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The Daily Wildcat

The Daily Wildcat

 

    Mailbag

    Guns on campus?

    UA President Robert Shelton and taxpayer-funded lobbyist Greg Fahey must believe that something is in the air at the University of Arizona that would make concealed-carry weapons permit holders, who have never been problematic elsewhere in Pima County or the state, become a danger (“”Officials resist gun bill”” 1/30). And they must believe that grad students, faculty and 21-year-old undergrads are fundamentally different (at the) UA from those in Oregon or Utah, where concealed carry is allowed on campus. Either the UA is different and law-abiding gun owners become a danger here, or both men are na’ve and superstitious.

    How dare Fahey spend our taxes lobbying against our rights and interests? The Arizona Constitution guarantees our right to keep and bear arms for self-defense, but such a right is meaningless for UA students and employees who would be faced with heavy fines (at least) if caught carrying to and from work! SCR 1009, which would end tax-funded lobbying and make him find honest work, can come none too soon.

    Bennett Kalafut
    physics grad student


    Concealed-carry holders are ‘good guys’

    In your Jan. 30 article, “”Officials resist gun bill,”” you quote Kate Ismeurt as saying “”I don’t see the place for weapons (on campus).”” I see no place for criminal violence, on campus or not. Weapons themselves are inanimate objects, and have no will of their own. When a violent crime occurs, there are usually just two people at the scene: the criminal and the victim. The police are rarely present at the time of the crime; no matter how fast the police are – and the UAPD is quite fast – they are still a reactive force that takes several minutes to arrive. Concealed weapon permit holders are “”the good guys”” and have proven themselves competent enough to carry in shopping malls, grocery stores and other public places.

    Why should campus be any different? Is one’s right to self-defense any less when one crosses onto university property? Utah doesn’t think so – permit holders are allowed to carry on university grounds there, and I am aware of no incidents where permit holders misbehaved. “”Gun-free zones”” have been tried in many places, but are they effective? I think not. They serve only to keep the good guys out, while bad guys ignore them. Perhaps we should try something different, like allowing law-abiding citizens, who are trained, vetted and approved by the state, to protect themselves?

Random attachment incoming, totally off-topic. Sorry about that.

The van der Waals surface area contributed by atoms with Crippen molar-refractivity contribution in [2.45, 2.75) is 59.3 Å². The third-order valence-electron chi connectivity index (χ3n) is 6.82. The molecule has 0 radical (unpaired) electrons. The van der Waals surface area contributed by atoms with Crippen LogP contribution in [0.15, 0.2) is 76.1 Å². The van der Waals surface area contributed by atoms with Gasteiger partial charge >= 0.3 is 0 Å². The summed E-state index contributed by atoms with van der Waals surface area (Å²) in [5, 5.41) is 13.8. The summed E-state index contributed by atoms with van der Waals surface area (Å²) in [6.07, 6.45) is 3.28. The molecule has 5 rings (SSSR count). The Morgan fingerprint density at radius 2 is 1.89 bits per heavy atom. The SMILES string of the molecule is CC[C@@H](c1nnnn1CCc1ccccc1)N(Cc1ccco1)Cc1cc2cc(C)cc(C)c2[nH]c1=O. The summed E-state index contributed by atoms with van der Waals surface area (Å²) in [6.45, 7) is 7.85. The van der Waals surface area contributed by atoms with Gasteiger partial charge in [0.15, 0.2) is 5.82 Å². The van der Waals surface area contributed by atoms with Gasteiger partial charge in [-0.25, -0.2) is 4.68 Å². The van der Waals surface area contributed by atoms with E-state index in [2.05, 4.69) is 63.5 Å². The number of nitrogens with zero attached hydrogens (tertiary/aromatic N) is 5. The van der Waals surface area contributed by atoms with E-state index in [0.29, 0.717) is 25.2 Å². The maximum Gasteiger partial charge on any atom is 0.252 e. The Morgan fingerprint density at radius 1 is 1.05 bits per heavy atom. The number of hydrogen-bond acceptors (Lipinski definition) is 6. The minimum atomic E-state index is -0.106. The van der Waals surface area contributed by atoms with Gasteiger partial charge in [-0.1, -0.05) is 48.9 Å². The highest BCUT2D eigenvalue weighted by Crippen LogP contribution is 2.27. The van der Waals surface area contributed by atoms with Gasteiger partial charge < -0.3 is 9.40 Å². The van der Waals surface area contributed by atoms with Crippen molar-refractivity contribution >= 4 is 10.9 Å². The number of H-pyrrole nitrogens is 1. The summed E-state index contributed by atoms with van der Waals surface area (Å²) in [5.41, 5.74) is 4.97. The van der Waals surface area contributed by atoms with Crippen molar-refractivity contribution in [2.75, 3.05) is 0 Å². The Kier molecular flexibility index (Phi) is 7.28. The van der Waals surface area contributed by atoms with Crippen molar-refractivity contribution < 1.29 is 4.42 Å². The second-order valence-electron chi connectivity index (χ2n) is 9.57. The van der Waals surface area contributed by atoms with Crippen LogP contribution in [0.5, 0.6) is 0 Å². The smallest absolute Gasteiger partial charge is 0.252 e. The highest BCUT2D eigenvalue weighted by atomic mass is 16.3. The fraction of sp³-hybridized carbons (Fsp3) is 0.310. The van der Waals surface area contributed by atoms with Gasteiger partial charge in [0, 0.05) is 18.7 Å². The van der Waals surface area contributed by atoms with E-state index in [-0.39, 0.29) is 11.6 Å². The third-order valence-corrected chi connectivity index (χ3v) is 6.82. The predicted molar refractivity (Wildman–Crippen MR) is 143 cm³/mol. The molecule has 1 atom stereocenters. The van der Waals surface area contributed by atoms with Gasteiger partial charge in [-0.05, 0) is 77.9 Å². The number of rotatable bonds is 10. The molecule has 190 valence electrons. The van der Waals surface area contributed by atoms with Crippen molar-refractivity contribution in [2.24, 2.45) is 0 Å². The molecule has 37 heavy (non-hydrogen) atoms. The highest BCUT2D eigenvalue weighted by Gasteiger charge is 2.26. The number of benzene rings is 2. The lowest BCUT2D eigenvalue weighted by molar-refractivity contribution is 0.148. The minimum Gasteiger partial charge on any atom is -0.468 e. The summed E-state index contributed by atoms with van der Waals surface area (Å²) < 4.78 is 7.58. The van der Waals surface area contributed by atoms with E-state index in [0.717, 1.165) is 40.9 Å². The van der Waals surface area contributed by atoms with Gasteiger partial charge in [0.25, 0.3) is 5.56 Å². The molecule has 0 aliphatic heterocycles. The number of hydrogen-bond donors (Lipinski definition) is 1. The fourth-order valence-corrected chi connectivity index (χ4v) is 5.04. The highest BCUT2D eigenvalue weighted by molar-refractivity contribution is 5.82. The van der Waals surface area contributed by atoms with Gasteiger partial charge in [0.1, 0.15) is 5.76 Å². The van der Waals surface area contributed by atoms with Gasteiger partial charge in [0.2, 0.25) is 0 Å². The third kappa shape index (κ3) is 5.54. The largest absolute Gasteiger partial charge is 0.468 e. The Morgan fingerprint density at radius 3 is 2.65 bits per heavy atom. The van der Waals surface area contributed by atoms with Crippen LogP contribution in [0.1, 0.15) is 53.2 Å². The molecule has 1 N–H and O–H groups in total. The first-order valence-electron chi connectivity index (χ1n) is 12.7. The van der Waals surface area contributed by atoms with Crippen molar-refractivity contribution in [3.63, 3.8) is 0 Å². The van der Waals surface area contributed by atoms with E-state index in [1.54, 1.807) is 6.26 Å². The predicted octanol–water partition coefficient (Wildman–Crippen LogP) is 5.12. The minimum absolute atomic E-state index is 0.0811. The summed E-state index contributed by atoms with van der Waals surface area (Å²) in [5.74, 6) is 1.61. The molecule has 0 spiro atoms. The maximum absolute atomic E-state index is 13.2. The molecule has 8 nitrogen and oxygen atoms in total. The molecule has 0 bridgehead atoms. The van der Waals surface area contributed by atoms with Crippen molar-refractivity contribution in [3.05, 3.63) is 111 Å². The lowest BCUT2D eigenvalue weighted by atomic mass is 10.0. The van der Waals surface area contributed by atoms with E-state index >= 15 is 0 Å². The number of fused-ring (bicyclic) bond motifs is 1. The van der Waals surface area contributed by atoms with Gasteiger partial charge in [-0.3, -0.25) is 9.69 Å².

Pete Stephenson
    physics junior


    30 percent fewer lightbulbs in Gaza

    What best describes the current situation in Gaza? Cruelty, a humanitarian crisis, genocide? Surely, as Yusra Tekbali asserted in Wednesday’s “”No light bulbs in Gaza – or in the heads of politicians,”” the United States should display its disapproval of Israel’s policies by implicitly or explicitly threatening to stop financial aid to Israel. After all, Israel is making the wrong choices and by flexing its muscles, the U.S. can convince Israel to make the right choices. Right? Maybe.

    The intricacies of the situation seem more obscure by the moment. To be more precise, perhaps Tekbali should have titled her column “”30 percent fewer light bulbs in Gaza,”” but perhaps she did not want to betray the fact that even in such a moment of conflict, Israel is still gracious enough to give Gaza 70 percent of the electricity it usually gets. Indeed, the main problem in that area is the lack of fuel for Gaza’s power plant, which Hamas closed down. The fuel that some Palestinians claim Hamas takes for itself is, oddly enough, not accounted for by those with humanitarian concerns.

    What are the other options? Military strikes against enemy targets that, regardless of tactical accuracy, would probably result in collateral damage? Wave a white flag and pray for peace, hoping that Gazans enamored with war against Israel will somehow be inspired to stop targeting innocents?

    It seems odd that Tekbali’s rant about “”respect for human life”” displayed total lack of care for the lives of Israelis, so I pose the question here to the community: What would you do? If, say, Mexico was claiming ownership of Arizona and was purposefully sending rocket barrages at Tucson’s citizens and blowing them up, what would you do? If they would not accept any peace other than the return of America’s citizens to their places of origin in Europe and elsewhere, and continued their war against American civilians for decades, and elected a government sworn to the destruction of America, what would you do? I would think that, at the very least, a bit of an embargo wouldn’t be a bad idea.

    Daniel Greenberg
    political science junior

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